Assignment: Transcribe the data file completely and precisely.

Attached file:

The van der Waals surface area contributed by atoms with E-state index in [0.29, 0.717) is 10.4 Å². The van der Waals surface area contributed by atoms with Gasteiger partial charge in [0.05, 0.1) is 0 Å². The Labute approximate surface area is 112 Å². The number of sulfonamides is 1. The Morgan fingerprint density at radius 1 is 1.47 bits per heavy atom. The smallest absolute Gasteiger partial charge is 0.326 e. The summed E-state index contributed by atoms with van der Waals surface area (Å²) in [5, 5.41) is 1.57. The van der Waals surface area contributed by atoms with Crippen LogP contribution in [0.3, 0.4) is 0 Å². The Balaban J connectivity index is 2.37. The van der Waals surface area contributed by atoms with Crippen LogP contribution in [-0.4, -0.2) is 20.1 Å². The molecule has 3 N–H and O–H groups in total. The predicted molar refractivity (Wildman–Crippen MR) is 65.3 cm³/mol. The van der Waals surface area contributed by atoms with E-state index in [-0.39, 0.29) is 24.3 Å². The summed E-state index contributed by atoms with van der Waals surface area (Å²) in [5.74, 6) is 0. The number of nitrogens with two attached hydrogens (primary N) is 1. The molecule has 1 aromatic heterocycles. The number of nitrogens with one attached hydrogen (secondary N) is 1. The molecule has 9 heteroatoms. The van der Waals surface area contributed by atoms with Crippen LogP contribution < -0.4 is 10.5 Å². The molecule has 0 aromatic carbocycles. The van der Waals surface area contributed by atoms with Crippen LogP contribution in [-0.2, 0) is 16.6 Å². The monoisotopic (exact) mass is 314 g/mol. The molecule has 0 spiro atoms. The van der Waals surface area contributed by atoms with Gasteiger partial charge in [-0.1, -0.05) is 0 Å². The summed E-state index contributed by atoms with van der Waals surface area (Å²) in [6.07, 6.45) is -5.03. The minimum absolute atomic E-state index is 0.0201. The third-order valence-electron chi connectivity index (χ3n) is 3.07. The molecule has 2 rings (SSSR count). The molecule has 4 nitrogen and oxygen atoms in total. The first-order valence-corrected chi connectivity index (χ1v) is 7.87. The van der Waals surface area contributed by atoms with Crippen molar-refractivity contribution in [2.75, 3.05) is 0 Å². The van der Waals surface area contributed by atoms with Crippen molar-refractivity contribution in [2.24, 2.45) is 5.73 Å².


The van der Waals surface area contributed by atoms with E-state index in [0.29, 0.717) is 10.4 Å². The van der Waals surface area contributed by atoms with Gasteiger partial charge in [0.05, 0.1) is 0 Å². The Labute approximate surface area is 112 Å². The number of sulfonamides is 1. The Morgan fingerprint density at radius 1 is 1.47 bits per heavy atom. The smallest absolute Gasteiger partial charge is 0.326 e. The summed E-state index contributed by atoms with van der Waals surface area (Å²) in [5, 5.41) is 1.57. The van der Waals surface area contributed by atoms with Crippen LogP contribution in [0.3, 0.4) is 0 Å². The Balaban J connectivity index is 2.37. The van der Waals surface area contributed by atoms with Crippen LogP contribution in [-0.4, -0.2) is 20.1 Å². The molecule has 3 N–H and O–H groups in total. The predicted molar refractivity (Wildman–Crippen MR) is 65.3 cm³/mol. The van der Waals surface area contributed by atoms with E-state index in [-0.39, 0.29) is 24.3 Å². The summed E-state index contributed by atoms with van der Waals surface area (Å²) in [5.74, 6) is 0. The number of nitrogens with two attached hydrogens (primary N) is 1. The molecule has 1 aromatic heterocycles. The number of nitrogens with one attached hydrogen (secondary N) is 1. The molecule has 9 heteroatoms. The van der Waals surface area contributed by atoms with Crippen LogP contribution < -0.4 is 10.5 Å². The molecule has 0 aromatic carbocycles. The van der Waals surface area contributed by atoms with Crippen LogP contribution in [-0.2, 0) is 16.6 Å². The monoisotopic (exact) mass is 314 g/mol. The molecule has 0 spiro atoms. The van der Waals surface area contributed by atoms with Gasteiger partial charge in [-0.1, -0.05) is 0 Å². The summed E-state index contributed by atoms with van der Waals surface area (Å²) in [6.07, 6.45) is -5.03. The minimum absolute atomic E-state index is 0.0201. The third-order valence-electron chi connectivity index (χ3n) is 3.07. The molecule has 2 rings (SSSR count). The molecule has 4 nitrogen and oxygen atoms in total. The first-order valence-corrected chi connectivity index (χ1v) is 7.87. The van der Waals surface area contributed by atoms with Crippen molar-refractivity contribution in [2.75, 3.05) is 0 Å². The van der Waals surface area contributed by atoms with Crippen molar-refractivity contribution in [2.24, 2.45) is 5.73 Å².